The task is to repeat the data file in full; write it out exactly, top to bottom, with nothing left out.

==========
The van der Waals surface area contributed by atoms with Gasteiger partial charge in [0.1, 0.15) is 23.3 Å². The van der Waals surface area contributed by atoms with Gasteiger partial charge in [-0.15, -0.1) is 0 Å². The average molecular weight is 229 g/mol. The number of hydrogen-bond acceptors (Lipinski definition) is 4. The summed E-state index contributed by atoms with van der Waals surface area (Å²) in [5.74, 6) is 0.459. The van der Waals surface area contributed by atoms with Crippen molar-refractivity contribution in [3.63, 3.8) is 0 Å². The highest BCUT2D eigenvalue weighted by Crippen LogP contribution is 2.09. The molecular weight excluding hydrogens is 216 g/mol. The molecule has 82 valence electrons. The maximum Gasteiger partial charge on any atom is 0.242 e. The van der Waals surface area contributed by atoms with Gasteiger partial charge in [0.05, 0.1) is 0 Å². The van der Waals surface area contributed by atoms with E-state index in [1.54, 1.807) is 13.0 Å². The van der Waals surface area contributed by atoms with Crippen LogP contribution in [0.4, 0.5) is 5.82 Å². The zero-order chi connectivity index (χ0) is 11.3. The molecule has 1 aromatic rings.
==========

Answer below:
The van der Waals surface area contributed by atoms with Gasteiger partial charge in [0.1, 0.15) is 23.3 Å². The van der Waals surface area contributed by atoms with Gasteiger partial charge in [-0.15, -0.1) is 0 Å². The average molecular weight is 229 g/mol. The number of hydrogen-bond acceptors (Lipinski definition) is 4. The summed E-state index contributed by atoms with van der Waals surface area (Å²) in [5.74, 6) is 0.459. The van der Waals surface area contributed by atoms with Crippen molar-refractivity contribution in [3.63, 3.8) is 0 Å². The highest BCUT2D eigenvalue weighted by Crippen LogP contribution is 2.09. The molecular weight excluding hydrogens is 216 g/mol. The molecule has 82 valence electrons. The maximum Gasteiger partial charge on any atom is 0.242 e. The van der Waals surface area contributed by atoms with Gasteiger partial charge in [0.05, 0.1) is 0 Å². The van der Waals surface area contributed by atoms with E-state index in [1.54, 1.807) is 13.0 Å². The van der Waals surface area contributed by atoms with Crippen LogP contribution in [0.4, 0.5) is 5.82 Å². The zero-order chi connectivity index (χ0) is 11.3. The molecule has 1 aromatic rings.